German occupation of Latvia during World War II

German soldiers enter Riga, July 1941
Local collaborators rounding up Jews in Liepāja, July 1941
German army at Aiviekste railroad station
Clean-up team in destroyed Riga, July 1941
Jewish prisoners in Salaspils concentration camp
Reichsminister Alfred Rosenberg in occupied Latvia, 1942
Latvian Legion on parade, November 1943
Refugees fleeing Ventspils, October 1944

The occupation of Latvia by Nazi Germany was completed on July 10, 1941 by Germany's armed forces. Latvia became a part of Nazi Germany's Reichskommissariat Ostland — the Province General of Latvia (German: Generalbezirk Lettland). Anyone not racially acceptable or who opposed the German occupation, as well as those who had cooperated with the Soviet Union, were killed or sent to concentration camps in accordance with the Nazi Generalplan Ost plan.[1]:56


Main article: Holocaust in Latvia

Immediately after the establishment of German authority in the beginning of July 1941, the elimination of the Jewish and Roma population began, with major mass killings taking place at Rumbula and elsewhere. The killings were committed by the Einsatzgruppe A, and the Wehrmacht. Latvian collaborators, including the 500–1,500 members of the Arājs Commando (which alone killed around 26,000 Jews[2]) and other Latvian members of the SD, were also involved.[3][4]

30,000 Jews were shot in the autumn of 1941[1]:127 with most of the remaining Jewish people being rounded up and put into ghettos. In November and December 1941 the Riga Ghetto became crowded and to make room for the imminent arrival of German Jews, who were being shipped out of the country, all the remaining 30,000 Jews in Riga were taken from the ghetto to the nearby Rumbula Forest and shot.[1]:128

Germany, Austria and the present-day Czech Republic Jews, now located in the Riga ghetto were put to work and placed on very reduced rations. The Kaiserwald concentration camp was built in 1943 at Mežaparks on the edge of Riga which took most of the inmates from the ghetto. In the camp the inmates were put to work by large German companies.[1]:129 Before the Soviet forces returned, all Jews under 18 or over 30 were shot, with the remainder moved to Stutthof concentration camp.

During the years of Nazi occupation, special campaigns killed 90,000 people in Latvia, approximately 70,000 of whom were Jews and 2,000 Gypsies. Those who were not Jews or Gypsies were mostly civilians whose political opinions and activity were unacceptable to the German occupiers. Jewish and Gypsy civilians were eliminated as a result of the Nazi "theory of races" as set out in the Nazi Generalplan Ost plan.


Resistance in Latvia was very confusing, it included people resisting the Soviet occupation who were happy to work with the German forces, Soviet supporters resisting the German occupation, Nationalists resisting everyone who was occupying or trying to occupy Latvia. Then there were people who changed their support when the Soviets started arresting and deporting people, many more when the Nazi soldiers started killing Latvians, and others when the Soviet troops returned. And lastly there were people who felt persecuted, mainly the Jews, who resisted anyone trying to kill them, including Latvians as well as Germans.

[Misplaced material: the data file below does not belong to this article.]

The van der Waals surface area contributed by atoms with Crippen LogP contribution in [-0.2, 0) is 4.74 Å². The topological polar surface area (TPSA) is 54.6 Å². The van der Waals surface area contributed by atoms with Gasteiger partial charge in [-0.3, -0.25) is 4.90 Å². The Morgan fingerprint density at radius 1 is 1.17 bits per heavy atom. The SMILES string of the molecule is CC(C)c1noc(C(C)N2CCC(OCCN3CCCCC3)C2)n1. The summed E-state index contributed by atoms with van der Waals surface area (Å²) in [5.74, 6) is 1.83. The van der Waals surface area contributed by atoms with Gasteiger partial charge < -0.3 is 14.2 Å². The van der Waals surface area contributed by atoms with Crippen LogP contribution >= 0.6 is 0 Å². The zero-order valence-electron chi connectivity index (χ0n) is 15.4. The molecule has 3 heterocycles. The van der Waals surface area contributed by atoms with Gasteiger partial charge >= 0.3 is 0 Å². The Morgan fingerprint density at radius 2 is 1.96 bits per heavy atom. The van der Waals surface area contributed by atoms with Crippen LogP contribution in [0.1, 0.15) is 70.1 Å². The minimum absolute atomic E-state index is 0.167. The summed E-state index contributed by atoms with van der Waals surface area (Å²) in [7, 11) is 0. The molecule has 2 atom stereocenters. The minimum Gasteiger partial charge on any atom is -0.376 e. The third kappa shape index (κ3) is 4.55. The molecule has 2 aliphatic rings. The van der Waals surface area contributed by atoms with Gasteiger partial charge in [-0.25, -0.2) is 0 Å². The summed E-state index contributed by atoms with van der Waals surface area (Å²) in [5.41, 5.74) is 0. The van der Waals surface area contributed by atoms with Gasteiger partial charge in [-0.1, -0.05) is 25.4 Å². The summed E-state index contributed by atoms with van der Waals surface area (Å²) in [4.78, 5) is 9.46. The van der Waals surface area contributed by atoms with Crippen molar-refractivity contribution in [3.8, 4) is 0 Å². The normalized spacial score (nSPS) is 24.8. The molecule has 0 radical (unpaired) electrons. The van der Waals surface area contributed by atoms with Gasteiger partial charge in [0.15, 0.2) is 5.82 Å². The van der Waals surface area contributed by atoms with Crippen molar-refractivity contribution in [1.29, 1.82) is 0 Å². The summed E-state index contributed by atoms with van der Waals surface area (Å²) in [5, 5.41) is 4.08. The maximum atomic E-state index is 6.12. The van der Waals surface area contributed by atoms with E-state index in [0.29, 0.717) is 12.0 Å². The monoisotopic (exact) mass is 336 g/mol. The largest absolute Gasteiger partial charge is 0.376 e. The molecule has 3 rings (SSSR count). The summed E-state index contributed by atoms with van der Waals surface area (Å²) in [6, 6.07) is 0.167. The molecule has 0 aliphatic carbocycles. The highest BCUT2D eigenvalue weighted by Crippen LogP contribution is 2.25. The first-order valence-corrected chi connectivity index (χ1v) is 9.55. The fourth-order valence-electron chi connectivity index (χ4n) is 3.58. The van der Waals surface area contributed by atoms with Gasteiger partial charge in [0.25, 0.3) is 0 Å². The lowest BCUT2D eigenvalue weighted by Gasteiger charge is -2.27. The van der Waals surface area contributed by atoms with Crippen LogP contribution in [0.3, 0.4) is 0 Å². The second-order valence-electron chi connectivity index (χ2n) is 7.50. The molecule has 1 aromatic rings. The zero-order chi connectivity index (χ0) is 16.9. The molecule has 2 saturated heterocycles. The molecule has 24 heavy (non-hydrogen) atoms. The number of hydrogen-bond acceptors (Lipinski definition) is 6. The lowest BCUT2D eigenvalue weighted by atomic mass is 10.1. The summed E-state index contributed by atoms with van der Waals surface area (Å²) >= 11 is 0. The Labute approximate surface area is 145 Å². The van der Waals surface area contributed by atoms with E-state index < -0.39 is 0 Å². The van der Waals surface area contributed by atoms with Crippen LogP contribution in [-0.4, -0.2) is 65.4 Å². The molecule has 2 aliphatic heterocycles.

Many resistance people ended up joining either the German and some, the Soviet armies, as a means of fighting. Very few were able to live as independent bands in the forests.

When the Germans first arrived in Latvia they found anti Soviet guerrilla bands operating in may areas, of varying quality, some swollen by deserters from Soviet units. The largest and most effective was led by Kārlis Aperāts[1]:141 who moved on to become a Standartenführer, (full colonel) in the Waffen SS.

Some Latvians resisted the German occupation undertaking solo acts of bravery, like Žanis Lipke who risked his life to save more than 50 Jews.

The Latvian resistance movement was divided between the pro-independence units under the Latvian Central Council and the pro-Soviet forces under the Central Staff of the Partisan Movement in Moscow. Their Latvian commander was Arturs Sproģis. The Latvian Central Council published the outlawed publication Brīvā Latvija (Free Latvia). The periodical promoted the idea of renewing democracy in Latvia after the war.

Public displays of resistance such as the 15 May 1942 in Riga resulted in the young nationalists being arrested, others were prevented when their plans were discovered.[1]:154

Partisan activity increased after Operation Winterzauber ("Winter Magic") undertaken by the Germans who destroyed 99 villages in eastern Latvia, 6,000 of the villagers deported for forced labour, and 3,600 shot in early 1943. However much partisan activity was centred of forcing civilians to provide food and shelter for the partisans rather than fighting Germans.[1]:152

Soviet supporting partisans, many of whom were actually soviet soldiers operating behind the lines, sent messages to Moscow making wild claims of success, for instance claims that 364 trains were destroyed, which bear no resemblance to German reports. These "reports" were used as propaganda by the Soviets.[1]:153

Resistance continued at an increased level after the return of the Red army in July 1944, with perhaps 40,000 Latvians involved and around 10,000 active at any point in time.[1]:324

Latvians in the Soviet army

The Soviet Union conscripted into its army, sections of independent Latvia's military units, as well as those Latvians who had ended up in Russia as a result of previous wars or had originally lived there. Many Latvian soldiers deserted when Germany attacked Latvia. A few, especially Jews, continued to serve happily with the Soviet forces.

130th Latvian Rifle Corps of the Order of Suvorov. This Red Army national formation was formed, for the third time, on June 5, 1944, shortly before the Red Army attacked Latvia. Their strength was about 15,000 men, which consisted three divisions – 43rd Guards, 308th Latvian Rifle Division and a Soviet division. The Corps units fought against Latvian Legion 19th Division units.[5] The unit contained few Latvian soldiers, but was important for propaganda purposes.

Latvians in the German army

Main article: Latvian Legion